Rosettes are wonderful. They are light, crispy, and slightly sweet. They are like a certain type of potato chip, you can’t eat just one. They are considered to be a Christmas type cookie, but I will and have made and eaten them anytime, yet I don’t fix them often enough to have invested in a deep fat fryer. Such a piece of equipment makes keeping the oil temperature constant a much easier job. So I borrowed my friend’s fryer, and as a thank you took over a plate of rosettes. She had never heard of them before and she was thrilled. She wants the recipe. Let’s get started.
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Ingredients: 2 eggs 1 Tbs. sugar ¼ tsp. salt 1+ cup all-purpose flour, sifted 1 cup milk (I used ½ cup evaporated milk + ½ cup water) 1 tsp. vanilla 2-3 quarts canola oil Powdered sugar
Deep fat fryer (or a heavy sauce pan and thermometer) Rosette irons Paper towels Cookie sheets Knife Tongs Fork or whip Bowl
Fill the fryer with the canola oil.
Set the temperature to between 355° and 375°. While it is heating, line more than one cookie sheet with several layers of paper towel. Fold a fat pad of paper towel and put it next to the fryer.
To make the batter, in a bowl put the two eggs, sugar and salt. Whip together.
Add the vanilla, milk and flour. Whip until as smooth as possible.
Dip the iron end of the rosette iron into the oil for it to become as hot as the oil (1 to 2 minutes).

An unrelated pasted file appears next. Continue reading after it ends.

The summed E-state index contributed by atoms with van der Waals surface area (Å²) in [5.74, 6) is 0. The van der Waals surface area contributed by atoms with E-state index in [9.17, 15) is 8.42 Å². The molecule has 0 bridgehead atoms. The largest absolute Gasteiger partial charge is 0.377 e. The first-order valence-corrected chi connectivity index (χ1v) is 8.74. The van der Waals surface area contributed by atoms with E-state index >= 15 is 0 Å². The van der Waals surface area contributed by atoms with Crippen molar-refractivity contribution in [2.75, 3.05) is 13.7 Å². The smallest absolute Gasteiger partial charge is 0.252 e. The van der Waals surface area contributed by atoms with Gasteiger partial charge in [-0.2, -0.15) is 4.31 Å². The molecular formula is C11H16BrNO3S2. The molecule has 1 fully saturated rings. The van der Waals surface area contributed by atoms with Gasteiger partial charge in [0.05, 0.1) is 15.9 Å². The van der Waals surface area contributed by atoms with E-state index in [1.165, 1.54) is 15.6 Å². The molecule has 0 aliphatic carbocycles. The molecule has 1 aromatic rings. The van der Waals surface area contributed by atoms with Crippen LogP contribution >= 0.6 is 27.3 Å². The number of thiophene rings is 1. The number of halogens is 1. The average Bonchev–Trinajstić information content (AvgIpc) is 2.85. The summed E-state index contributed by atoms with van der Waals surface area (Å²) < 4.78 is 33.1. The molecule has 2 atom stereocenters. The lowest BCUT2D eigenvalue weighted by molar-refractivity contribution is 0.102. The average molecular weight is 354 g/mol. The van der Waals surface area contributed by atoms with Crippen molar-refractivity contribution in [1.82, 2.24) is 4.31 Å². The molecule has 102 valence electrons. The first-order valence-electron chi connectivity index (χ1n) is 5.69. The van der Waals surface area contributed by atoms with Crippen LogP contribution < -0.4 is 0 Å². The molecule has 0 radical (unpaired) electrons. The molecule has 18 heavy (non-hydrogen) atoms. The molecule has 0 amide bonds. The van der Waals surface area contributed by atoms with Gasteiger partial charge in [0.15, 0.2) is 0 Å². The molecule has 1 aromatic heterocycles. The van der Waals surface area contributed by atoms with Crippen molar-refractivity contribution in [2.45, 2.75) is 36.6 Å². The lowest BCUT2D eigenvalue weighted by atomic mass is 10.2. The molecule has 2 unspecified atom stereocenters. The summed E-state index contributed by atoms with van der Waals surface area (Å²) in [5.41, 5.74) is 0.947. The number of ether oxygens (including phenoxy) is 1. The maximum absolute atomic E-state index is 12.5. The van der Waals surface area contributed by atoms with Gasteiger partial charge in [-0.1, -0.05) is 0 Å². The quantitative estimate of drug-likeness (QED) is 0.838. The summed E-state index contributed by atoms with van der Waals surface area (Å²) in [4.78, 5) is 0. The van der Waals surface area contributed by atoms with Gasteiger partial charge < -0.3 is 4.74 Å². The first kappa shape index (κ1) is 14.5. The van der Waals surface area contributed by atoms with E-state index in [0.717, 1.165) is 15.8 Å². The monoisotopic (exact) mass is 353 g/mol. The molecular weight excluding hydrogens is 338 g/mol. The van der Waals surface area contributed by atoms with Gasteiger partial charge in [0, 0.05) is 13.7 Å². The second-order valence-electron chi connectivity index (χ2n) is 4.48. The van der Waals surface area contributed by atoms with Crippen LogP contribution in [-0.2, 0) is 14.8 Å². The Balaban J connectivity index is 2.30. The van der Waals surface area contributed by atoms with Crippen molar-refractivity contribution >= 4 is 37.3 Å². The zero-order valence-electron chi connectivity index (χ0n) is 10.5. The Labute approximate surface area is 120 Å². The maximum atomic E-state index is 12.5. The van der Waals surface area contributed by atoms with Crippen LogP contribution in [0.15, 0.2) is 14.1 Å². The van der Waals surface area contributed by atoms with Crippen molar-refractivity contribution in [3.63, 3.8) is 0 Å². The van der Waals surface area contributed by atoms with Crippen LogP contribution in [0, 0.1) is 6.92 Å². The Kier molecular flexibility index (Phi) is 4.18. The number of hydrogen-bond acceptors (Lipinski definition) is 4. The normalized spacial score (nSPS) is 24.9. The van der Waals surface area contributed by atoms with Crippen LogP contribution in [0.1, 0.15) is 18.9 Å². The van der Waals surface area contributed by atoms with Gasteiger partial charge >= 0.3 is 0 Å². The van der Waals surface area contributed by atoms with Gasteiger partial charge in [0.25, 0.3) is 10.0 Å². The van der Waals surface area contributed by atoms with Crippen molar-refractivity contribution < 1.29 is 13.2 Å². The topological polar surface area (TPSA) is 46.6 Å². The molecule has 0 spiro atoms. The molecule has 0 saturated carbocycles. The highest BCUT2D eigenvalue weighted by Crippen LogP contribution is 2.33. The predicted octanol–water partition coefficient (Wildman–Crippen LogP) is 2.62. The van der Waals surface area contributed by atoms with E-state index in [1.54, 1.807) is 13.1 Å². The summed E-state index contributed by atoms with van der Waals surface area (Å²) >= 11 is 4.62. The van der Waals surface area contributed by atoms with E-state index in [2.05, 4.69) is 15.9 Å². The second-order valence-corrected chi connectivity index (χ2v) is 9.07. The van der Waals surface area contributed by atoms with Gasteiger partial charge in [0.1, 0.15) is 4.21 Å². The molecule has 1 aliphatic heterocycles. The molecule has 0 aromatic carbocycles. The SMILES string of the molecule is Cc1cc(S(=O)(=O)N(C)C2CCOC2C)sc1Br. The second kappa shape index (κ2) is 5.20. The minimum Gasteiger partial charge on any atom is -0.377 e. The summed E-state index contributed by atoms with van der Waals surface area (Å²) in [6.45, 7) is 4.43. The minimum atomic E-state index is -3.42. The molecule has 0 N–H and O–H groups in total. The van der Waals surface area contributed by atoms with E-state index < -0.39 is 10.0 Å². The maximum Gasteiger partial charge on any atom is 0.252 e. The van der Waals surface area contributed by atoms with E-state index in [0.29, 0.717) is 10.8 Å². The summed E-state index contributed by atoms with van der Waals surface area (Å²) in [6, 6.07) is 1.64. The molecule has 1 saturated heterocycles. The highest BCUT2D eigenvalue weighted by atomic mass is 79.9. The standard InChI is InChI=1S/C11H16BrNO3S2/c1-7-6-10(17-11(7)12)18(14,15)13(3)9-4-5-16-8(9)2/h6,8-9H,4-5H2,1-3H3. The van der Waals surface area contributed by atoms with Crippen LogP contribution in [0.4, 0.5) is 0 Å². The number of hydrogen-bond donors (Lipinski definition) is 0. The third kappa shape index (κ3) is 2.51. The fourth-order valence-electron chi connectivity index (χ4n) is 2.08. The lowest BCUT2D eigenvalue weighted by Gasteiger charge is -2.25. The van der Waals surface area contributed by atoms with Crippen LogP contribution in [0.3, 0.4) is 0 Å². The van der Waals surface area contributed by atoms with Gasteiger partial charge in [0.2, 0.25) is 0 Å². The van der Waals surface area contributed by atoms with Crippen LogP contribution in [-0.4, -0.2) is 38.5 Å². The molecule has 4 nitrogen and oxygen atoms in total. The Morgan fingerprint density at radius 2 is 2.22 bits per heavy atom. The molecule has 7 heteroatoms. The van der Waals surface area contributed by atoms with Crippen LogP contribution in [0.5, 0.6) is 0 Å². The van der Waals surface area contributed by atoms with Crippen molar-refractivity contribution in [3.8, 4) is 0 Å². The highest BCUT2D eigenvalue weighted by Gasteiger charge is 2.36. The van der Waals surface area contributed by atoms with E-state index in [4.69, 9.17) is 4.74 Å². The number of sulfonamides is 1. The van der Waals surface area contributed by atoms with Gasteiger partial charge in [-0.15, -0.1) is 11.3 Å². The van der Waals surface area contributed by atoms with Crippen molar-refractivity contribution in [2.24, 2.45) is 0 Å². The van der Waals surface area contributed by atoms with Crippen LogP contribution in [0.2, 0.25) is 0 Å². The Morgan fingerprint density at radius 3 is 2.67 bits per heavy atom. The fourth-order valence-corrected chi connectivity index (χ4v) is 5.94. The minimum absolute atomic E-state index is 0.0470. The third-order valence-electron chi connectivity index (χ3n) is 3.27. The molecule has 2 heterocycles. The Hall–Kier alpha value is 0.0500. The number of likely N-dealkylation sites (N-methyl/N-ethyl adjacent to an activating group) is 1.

When you remove the iron, tap the surface on the pad of paper towel.
Then dip it in the iron until the batter is almost to the top of the iron. Don’t let the batter cover the top of the iron, you will have a hard time getting the cookie off the iron.
Put the batter covered iron into the oil and hold it there for 15-20 seconds.
Remove from the oil and use the knife to push down on the sides of the rosette until it comes off the iron and drops into the oils. (Be aware that you may have to use the knife to actually scrape off the first couple of cookies. I think it this has to do with getting the right amount of oil into the metal of rosette iron.)
About 10 seconds later, turn it over,
and after 10 seconds more remove it from the oil with the tongs and place on the paper towel on the cookie sheets. Once the cookie is in the oil, dip the iron in the oil, tap the iron on the paper towel pad and repeat the process. Repeat until you run out of batter. One batch of batter will make 48 or more cookies, depending on the size of the iron.
Once the cookies are cool, sprinkle powdered sugar over the top.
Serve. I have never had to keep these for any length of time because they just don’t last that long. But if you want to keep them for a time, store them in an air tight container.
You can use other flavorings instead of vanilla (like lemon or anise) if wanted. To make a Gluten Free version of these cookies, replace the all-purpose flour with 1 cup Gluten Free all-purpose flour and 1 tsp. Xanthan gum. These cookies were made with GF flour. I told my daughter, after she ate some, that they were gluten free. She said she couldn't tell the difference. They are just as wonderful. Enjoy.